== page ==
Witnessing the evolution of a bud becoming a flower is astonishing to me. I ponder how each petal knows exactly when to unfurl and how, opening within days of others of its kind in the garden. Rarely do I see a flower which isn't all-together perfect, unless, of course, it has suffered from drought or some pest gnawing on its flesh. Nature simply seems to know just when and what to do. In my awe of these gorgeous events, I feel a bittersweet regret, knowing what seems true for simple flowers—and for most kids—is not true for my boy. His brain did not unfurl like it was supposed to. Instead, its delicate white matter never fully bloomed, leaving it thin and therefore incapable of transmitting his brain's messages to his body quickly and smoothly and, perhaps in some cases, at all.

Fourteen years later, I still wonder what went wrong.

Did I eat too little, too much? Was my egg decrepit? Did I eat bad cheese? Were my pants too tight? Was it a botched amniocentesis? Was it that sip of beer or that spot of wine or that lump of tuna or cheese? Was it the woman with the cough who we’d sat next to on the plane? Did I get her virus? Did I fly too late? Was I just too old? Was it something in the water? The chlorine? Did I swim too hard, too far?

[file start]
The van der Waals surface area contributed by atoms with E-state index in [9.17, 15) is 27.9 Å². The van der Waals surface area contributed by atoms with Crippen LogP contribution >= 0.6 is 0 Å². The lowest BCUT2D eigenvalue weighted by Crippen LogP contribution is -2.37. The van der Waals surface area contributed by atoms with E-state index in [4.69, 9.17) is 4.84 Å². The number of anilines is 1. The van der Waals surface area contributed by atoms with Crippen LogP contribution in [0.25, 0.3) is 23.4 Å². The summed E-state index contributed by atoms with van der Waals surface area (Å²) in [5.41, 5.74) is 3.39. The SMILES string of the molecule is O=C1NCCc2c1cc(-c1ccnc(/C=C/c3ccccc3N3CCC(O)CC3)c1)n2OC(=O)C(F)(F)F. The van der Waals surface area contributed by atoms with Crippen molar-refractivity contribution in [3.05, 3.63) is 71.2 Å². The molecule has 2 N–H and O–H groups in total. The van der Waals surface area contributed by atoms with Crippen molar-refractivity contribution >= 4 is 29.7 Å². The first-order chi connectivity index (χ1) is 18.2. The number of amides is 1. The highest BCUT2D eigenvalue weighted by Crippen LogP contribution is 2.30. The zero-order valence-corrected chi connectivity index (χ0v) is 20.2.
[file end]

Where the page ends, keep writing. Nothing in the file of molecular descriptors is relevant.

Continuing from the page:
Alas, I'll never know. Doctors assured me it was nothing I did while pregnant, that it was simply a blip in his brain's development. In my life's mourning, I hold fast to their assertions and to my boy, my sweet and lovely flower of another kind whom I can still hold in my hand and clutch to my heart while watching the slow-motion of his unfurling.

1 comment:

  1. his own beauty
    to be able to love it

    Elsewhere from Amsterdam